An important money saving tip on life insurance is to know the requirements of getting a non-tobacco rate class. As you may already know, smoking and life insurance are poor bedfellows. Typically, the premium is three to five times higher for a smoker compared to a non-smoker. To save on your life insurance, you will need to quit for at least one year. There is a company that will offer a preferred rate class after one year of no tobacco use. But you need to quit for at least one year to qualify for a non-tobacco rate. For those of you who use other forms of tobacco besides cigarettes than make sure you apply with a company that has favorable underwriting for tobacco products other than cigarettes. And if your tobacco product happens to be marijuana, make sure you apply with a marijuana friendly life insurance company.

  1. Get healthy

Easier said than done, we know. However, many steps can be taken today that will help you qualify for a much better rate class down the road. And going from one rate class to another can save you between 10-25% on your premium. In fact, the difference between a preferred plus rate class and a standard rate class is typically 200%.

The two primary contributors to getting healthy are diet and exercise. Think baby steps. You don’t need to run a marathon or go vegan. Instead, take small steps to improving your diet and fitness. For example, you could cut down on the fast food you eat or take an evening stroll around the neighborhood in the evening. You would be amazed at how a few small changes can make an enormous difference over time.

If you are currently working on getting healthier but you need life insurance today, consider a cheap term exam or no exam life insurance policy. A 10-year term will provide ample length and you can easily re-apply for life insurance once you have reached your desired health goals six months or so down the road.

  1. Pay annually

Here is an often overlooked tip for saving money when purchasing life insurance that adds up over the years. You receive price breaks by paying less frequently. For example, the best way to buy life insurance is with a single premium policy where you put down a large sum of money to purchase an even larger death benefit. Single premium is a great deal for some who have a lot of liquid cash but for those of us who do not have an extra $50,000 or more lying around, there are still ways to save money.

The lowest premium is the annual premium. Paying your premium once a year will provide you the most savings, followed by semi-annual, then monthly and then quarterly. Yes, quarterly is the most expensive way to pay for your life insurance.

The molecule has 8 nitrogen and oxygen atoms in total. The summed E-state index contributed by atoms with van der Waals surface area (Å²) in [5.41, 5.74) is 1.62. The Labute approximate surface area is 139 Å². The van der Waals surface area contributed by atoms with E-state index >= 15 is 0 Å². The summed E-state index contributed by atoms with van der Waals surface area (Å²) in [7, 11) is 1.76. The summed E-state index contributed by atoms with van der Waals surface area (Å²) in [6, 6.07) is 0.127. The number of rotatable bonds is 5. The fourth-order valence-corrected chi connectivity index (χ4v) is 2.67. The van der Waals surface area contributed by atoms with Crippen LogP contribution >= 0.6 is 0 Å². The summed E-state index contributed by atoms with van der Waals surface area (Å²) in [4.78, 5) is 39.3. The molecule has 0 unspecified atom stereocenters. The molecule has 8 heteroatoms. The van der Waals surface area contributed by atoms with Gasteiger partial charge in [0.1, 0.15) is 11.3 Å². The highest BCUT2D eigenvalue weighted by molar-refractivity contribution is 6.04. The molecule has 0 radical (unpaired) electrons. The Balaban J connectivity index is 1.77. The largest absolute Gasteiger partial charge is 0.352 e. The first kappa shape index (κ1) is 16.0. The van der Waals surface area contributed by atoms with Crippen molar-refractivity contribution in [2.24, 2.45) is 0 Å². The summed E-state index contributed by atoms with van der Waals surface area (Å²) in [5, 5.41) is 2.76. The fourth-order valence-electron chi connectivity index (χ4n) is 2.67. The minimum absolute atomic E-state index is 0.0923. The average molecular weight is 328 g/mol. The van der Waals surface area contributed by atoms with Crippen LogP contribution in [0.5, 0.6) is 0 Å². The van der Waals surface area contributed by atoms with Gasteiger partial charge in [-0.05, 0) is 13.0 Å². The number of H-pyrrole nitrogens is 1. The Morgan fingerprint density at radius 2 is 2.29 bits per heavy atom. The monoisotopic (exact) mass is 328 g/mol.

1. Buy it while you are young

Age is the primary factor that a life insurance carrier will consider when determining your premium. The reason is, the actuarial tables that an underwriter looks at considers your life expectancy above all else. Therefore, the older you are, the closer you are to that fateful day. Therefore, the younger you are, the more money you will save on your life insurance.

For all you 20, 30 and 40-year-olds looking for cheap term life insurance, there is no time like today to lock into a policy. Once you get into your 50s, life insurance premiums jump up around 5-10% year over year.

  1. Avoid Dangerous Hobbies

The dangerous hobbies that do raise a red flag for life insurance companies will either make your premium go up, require an exclusion, or cause your application to be declined. And you will have to wait two years after quitting the hobby to qualify if you do engage in particular dangerous hobbies. For thrill seekers, refraining from dangerous avocations is not realistic. However, if you don’t regularly participate in adrenalin sports and have plans to purchase life insurance, don’t go skydiving or make plans to go skydiving before you secure that policy.

  1. Consider the term length

Here is another great tip to save money when buying life insurance. If you are pressed for cash because your monthly budget is precarious close to swamping you but you want life insurance to protect your family as their primary income source, then consider a shorter term length. There are two distinct advantages to doing so.

One advantage of a shorter term length is the premium will be less because the chances of you dying in 10 years or 15 years is less than you dying in the next 30 years.

Also, most term policies come with an additional life insurance rider called a conversion option that will allow you to convert all or a portion of your policy into a permanent policy at your original rate class. That way, even if you do come down with some condition that precludes you from life insurance, you can convert your term policy to a permanent policy with no proof of insurability.

Further, you can always add additional coverage or buy a new policy when you are not so financially strapped, but at least you have some life insurance in the interim.

Also, be aware that some life insurance carriers offer term coverage for every year from 15-30. That means 16, 17, 18, 19, and so on. So you can tailor a policy to your particular need.